Assume I have a histogram script that builds a 960 500 svg graphic. How do I make this responsive so on resize the graphic widths and heights are dynamic?

<script> 

var n = 10000, // number of trials
    m = 10,    // number of random variables
    data = [];

// Generate an Irwin-Hall distribution.
for (var i = 0; i < n; i++) {
  for (var s = 0, j = 0; j < m; j++) {
    s += Math.random();
  }
  data.push(s);
}

var histogram = d3.layout.histogram()
    (data);

var width = 960,
    height = 500;

var x = d3.scale.ordinal()
    .domain(histogram.map(function(d) { return d.x; }))
    .rangeRoundBands([0, width]);

var y = d3.scale.linear()
    .domain([0, d3.max(histogram.map(function(d) { return d.y; }))])
    .range([0, height]);

var svg = d3.select("body").append("svg")
    .attr("width", width)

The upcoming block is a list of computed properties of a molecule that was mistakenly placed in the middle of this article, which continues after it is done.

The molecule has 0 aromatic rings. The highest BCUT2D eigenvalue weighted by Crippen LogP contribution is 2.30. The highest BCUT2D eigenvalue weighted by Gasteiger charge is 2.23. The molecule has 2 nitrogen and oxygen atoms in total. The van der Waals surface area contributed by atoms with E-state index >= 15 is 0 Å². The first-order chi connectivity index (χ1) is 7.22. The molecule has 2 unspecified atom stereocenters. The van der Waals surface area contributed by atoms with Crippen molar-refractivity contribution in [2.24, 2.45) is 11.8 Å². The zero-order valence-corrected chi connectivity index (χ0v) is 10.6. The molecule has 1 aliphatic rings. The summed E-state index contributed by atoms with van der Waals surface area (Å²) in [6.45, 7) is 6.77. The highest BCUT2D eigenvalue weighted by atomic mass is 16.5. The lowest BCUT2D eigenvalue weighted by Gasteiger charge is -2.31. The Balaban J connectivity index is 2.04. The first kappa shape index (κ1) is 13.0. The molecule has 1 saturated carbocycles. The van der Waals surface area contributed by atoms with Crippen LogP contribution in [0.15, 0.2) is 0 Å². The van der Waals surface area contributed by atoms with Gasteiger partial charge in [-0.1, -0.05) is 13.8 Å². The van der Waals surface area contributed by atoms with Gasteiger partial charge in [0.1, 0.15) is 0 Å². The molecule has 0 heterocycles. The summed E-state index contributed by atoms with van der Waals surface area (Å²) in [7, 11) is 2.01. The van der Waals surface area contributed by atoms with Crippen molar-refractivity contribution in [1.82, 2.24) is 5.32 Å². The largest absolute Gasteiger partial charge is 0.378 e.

.attr("height", height);

svg.selectAll("rect")
    .data(histogram)
  .enter().append("rect")
    .attr("width", x.rangeBand())
    .attr("x", function(d) { return x(d.x); })
    .attr("y", function(d) { return height - y(d.y); })
    .attr("height", function(d) { return y(d.y); });

svg.append("line")
    .attr("x1", 0)
    .attr("x2", width)
    .attr("y1", height)
    .attr("y2", height);

</script> 

Full example histogram gist is: https://gist.github.com/993912

11 Answers 11

up vote 293 down vote accepted

There's another way to do this that doesn't require redrawing the graph, and it involves modifying the viewBox and preserveAspectRatio attributes on the <svg> element:

<svg id="chart" width="960" height="500"
  viewBox="0 0 960 500"
  preserveAspectRatio="xMidYMid meet">
</svg>

Update 11/24/15: most modern browsers can infer the aspect ratio of SVG elements from the viewBox, so you may not need to keep the chart's size up to date. If you need to support older browsers, you can resize your element when the window resizes like so:

var aspect = width / height,
    chart = d3.select('#chart');
d3.select(window)
  .on("resize", function() {
    var targetWidth = chart.node().getBoundingClientRect().width;
    chart.attr("width", targetWidth);
    chart.attr("height", targetWidth / aspect);
  });